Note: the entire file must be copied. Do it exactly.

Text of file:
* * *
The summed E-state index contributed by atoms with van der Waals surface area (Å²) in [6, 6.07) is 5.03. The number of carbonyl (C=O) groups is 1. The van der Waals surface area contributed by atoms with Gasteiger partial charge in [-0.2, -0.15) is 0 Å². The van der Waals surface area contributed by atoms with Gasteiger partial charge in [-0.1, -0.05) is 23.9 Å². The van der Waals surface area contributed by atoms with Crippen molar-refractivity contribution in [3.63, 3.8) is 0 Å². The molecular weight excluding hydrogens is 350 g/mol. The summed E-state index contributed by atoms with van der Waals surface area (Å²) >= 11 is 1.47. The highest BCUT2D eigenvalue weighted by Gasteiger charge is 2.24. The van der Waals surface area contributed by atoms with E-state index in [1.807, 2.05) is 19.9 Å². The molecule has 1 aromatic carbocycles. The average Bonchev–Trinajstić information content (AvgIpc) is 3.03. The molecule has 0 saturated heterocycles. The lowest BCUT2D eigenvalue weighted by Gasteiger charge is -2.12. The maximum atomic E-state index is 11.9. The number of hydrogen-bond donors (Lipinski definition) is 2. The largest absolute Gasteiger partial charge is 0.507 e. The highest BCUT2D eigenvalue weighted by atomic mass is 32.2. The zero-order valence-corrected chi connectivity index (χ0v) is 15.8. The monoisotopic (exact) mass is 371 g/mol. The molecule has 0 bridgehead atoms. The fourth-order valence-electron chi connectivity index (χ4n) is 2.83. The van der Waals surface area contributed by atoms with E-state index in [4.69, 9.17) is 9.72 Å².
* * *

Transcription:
The summed E-state index contributed by atoms with van der Waals surface area (Å²) in [6, 6.07) is 5.03. The number of carbonyl (C=O) groups is 1. The van der Waals surface area contributed by atoms with Gasteiger partial charge in [-0.2, -0.15) is 0 Å². The van der Waals surface area contributed by atoms with Gasteiger partial charge in [-0.1, -0.05) is 23.9 Å². The van der Waals surface area contributed by atoms with Crippen molar-refractivity contribution in [3.63, 3.8) is 0 Å². The molecular weight excluding hydrogens is 350 g/mol. The summed E-state index contributed by atoms with van der Waals surface area (Å²) >= 11 is 1.47. The highest BCUT2D eigenvalue weighted by Gasteiger charge is 2.24. The van der Waals surface area contributed by atoms with E-state index in [1.807, 2.05) is 19.9 Å². The molecule has 1 aromatic carbocycles. The average Bonchev–Trinajstić information content (AvgIpc) is 3.03. The molecule has 0 saturated heterocycles. The lowest BCUT2D eigenvalue weighted by Gasteiger charge is -2.12. The maximum atomic E-state index is 11.9. The number of hydrogen-bond donors (Lipinski definition) is 2. The largest absolute Gasteiger partial charge is 0.507 e. The highest BCUT2D eigenvalue weighted by atomic mass is 32.2. The zero-order valence-corrected chi connectivity index (χ0v) is 15.8. The monoisotopic (exact) mass is 371 g/mol. The molecule has 0 bridgehead atoms. The fourth-order valence-electron chi connectivity index (χ4n) is 2.83. The van der Waals surface area contributed by atoms with E-state index in [4.69, 9.17) is 9.72 Å².